EPs for i:

  • prime numbers
  • non-prime numbers

Some inputs have only a small number of possible values and a potentially unique behavior for each value. In those cases, you have to consider each value as a partition by itself.

Consider the method showStatusMessage(GameStatus s): String that returns a unique String for each of the possible values of s (GameStatus is an enum). In this case, each possible value of s will have to be considered as a partition.

Note that the EP technique is merely a heuristic and not an exact science, especially when applied manually (as opposed to using an automated program analysis tool to derive EPs). The partitions derived depend on how one ‘speculates’ the SUT to behave internally. Applying EP under a glass-box or gray-box approach can yield more precise partitions.

Consider the EPs given above for the method isValidMonth. A different tester might use these EPs instead:

  • [1 … 12]: the range that produces true
  • [all other integers]: the range that produces false

Some more examples:

Specification Equivalence partitions

isValidFlag(String s): boolean
Returns true if s is one of ["F", "T", "D"]. The comparison is case-sensitive.

["F"] ["T"] ["D"] ["f", "t", "d"] [any other string][null]

squareRoot(String s): int
Pre-conditions: s represents a positive integer.
Returns the square root of s if the square root is an integer; returns 0 otherwise.

[s is not a valid number] [s is a negative integer] [s has an integer square root] [s does not have an integer square root]



Quality Assurance → Test Case Design → Equivalence Partitions → Intermediate

Can apply EP for OOP methods

When deciding EPs of OOP methods, you need to identify the EPs of all data participants that can potentially influence the behaviour of the method, such as,

  • the target object of the method call
  • input parameters of the method call
  • other data/objects accessed by the method such as global variables. This category may not be applicable if using the black box approach (because the test case designer using the black box approach will not know how the method is implemented).

Consider this method in the DataStack class: push(Object o): boolean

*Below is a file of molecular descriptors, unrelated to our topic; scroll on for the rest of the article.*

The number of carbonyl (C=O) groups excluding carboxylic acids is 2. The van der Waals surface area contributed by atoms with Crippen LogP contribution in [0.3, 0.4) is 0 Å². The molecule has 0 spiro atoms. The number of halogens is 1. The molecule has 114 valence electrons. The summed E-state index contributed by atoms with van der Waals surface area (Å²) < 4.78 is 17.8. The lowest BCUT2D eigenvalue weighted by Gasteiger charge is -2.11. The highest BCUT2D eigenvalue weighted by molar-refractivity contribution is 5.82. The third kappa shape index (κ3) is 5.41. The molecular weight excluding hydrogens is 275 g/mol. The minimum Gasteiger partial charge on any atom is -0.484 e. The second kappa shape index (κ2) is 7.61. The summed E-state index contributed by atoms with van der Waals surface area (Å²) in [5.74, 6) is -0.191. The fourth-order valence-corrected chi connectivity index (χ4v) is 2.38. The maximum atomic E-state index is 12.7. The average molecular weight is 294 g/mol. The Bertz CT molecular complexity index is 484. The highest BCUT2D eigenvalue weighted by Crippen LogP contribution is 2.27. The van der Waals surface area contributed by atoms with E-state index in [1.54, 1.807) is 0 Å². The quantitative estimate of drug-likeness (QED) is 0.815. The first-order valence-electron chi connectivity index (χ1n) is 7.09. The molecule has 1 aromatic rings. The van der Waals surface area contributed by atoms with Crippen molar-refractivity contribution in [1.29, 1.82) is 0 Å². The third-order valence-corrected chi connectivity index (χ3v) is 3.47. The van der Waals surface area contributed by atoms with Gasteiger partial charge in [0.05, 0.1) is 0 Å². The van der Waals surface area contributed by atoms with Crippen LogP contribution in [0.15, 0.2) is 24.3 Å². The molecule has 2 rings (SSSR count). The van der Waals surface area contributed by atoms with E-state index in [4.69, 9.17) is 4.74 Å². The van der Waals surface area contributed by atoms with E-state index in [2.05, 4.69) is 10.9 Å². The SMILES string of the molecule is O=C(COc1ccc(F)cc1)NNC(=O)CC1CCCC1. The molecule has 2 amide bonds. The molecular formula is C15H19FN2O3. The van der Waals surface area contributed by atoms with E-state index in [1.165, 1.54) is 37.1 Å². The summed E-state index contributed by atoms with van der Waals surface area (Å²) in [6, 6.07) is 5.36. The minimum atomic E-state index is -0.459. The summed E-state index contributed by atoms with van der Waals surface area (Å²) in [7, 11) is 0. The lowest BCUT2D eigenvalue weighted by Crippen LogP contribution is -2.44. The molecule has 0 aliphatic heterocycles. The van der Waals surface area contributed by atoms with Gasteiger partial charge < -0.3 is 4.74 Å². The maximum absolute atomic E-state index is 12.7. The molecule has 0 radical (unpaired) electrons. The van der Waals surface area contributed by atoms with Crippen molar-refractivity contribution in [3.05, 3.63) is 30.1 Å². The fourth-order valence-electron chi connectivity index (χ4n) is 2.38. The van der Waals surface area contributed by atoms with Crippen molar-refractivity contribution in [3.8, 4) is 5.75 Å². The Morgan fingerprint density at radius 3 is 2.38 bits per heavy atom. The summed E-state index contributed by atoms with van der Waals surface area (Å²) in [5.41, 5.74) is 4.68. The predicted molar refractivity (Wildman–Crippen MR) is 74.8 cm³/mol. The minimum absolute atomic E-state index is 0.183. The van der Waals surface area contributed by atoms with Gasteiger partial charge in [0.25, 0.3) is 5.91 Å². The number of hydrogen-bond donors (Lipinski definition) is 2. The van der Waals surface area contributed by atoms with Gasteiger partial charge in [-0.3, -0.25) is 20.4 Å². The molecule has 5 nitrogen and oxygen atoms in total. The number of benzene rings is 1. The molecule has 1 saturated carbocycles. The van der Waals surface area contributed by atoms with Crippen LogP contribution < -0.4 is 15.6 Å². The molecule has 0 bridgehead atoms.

• Adds o to the top of the stack if the stack is not full.
  • Returns true if the push operation was a success.
  • Throws
    • MutabilityException if the global flag FREEZE==true.
    • InvalidValueException if o is null.


  • DataStack object: [full] [not full]
  • o: [null] [not null]
  • FREEZE: [true][false]

Consider a simple Minesweeper app. What are the EPs for the newGame() method of the Logic component?

As newGame() does not have any parameters, the only obvious participant is the Logic object itself.

Note that if the glass-box or the grey-box approach is used, other associated objects that are involved in the method might also be included as participants. For example, the Minefield object can be considered as another participant of the newGame() method. Here, the black-box approach is assumed.

Next, let us identify equivalence partitions for each participant. Will the newGame() method behave differently for different Logic objects? If yes, how will it differ? In this case, yes, it might behave differently based on the game state. Therefore, the equivalence partitions are:

  • PRE_GAME: before the game starts, minefield does not exist yet
  • READY: a new minefield has been created and the app is waiting for the player’s first move
  • IN_PLAY: the current minefield is already in use
  • WON, LOST: let us assume that newGame() behaves the same way for these two values

Consider the Logic component of the Minesweeper application. What are the EPs for the markCellAt(int x, int y) method? The partitions in bold represent valid inputs.

  • x: [MIN_INT..-1] [0..(W-1)] [W..MAX_INT] (assuming a minefield size of WxH)
  • y: [MIN_INT..-1] [0..(H-1)] [H..MAX_INT]
  • Cell at (x,y): HIDDEN, MARKED, CLEARED

Guidance for the item(s) below:

Previously, you learned about equivalence partitions, a heuristic for dividing the possible test cases into partitions. But which test cases should we pick from each partition? Next, let us learn another heuristic which can addresses that problem.

[W10.5] Test Cases: Boundary Value Analysis


Quality Assurance → Test Case Design → Boundary Value Analysis → What


Can explain boundary value analysis

Boundary Value Analysis (BVA) is a test case design heuristic that is based on the observation that bugs often result from incorrect handling of boundaries of equivalence partitions. This is not surprising, as the end points of boundaries are often used in branching instructions, etc., where the programmer can make mistakes.

The markCellAt(int x, int y) operation could contain code such as if (x > 0 && x <= (W-1)) which involves the boundaries of x’s equivalence partitions.

BVA suggests that when picking test inputs from an equivalence partition, values near boundaries (i.e. boundary values) are more likely to find bugs.

Boundary values are sometimes called corner cases.



Quality Assurance → Test Case Design → Boundary Value Analysis → How

Video Q+

Can apply boundary value analysis

Typically, you should choose three values around the boundary to test: one value from the boundary, one value just below the boundary, and one value just above the boundary. The number of values to pick depends on other factors, such as the cost of each test case.

Some examples:

Equivalence partition Some possible test values (boundaries are in bold)


0,1,2, 11,12,13

[MIN_INT, 0]
(MIN_INT is the minimum possible integer value allowed by the environment)

MIN_INT, MIN_INT+1, -1, 0 , 1

[any non-null String]
(assuming string length is the aspect of interest)

Empty String, a String of maximum possible length

[prime numbers]
[“A”, “D”, “X”]

No specific boundary
No specific boundary
No specific boundary

[non-empty Stack]
(assuming a fixed size stack)

Stack with: no elements, one element, two elements, no empty spaces, only one empty space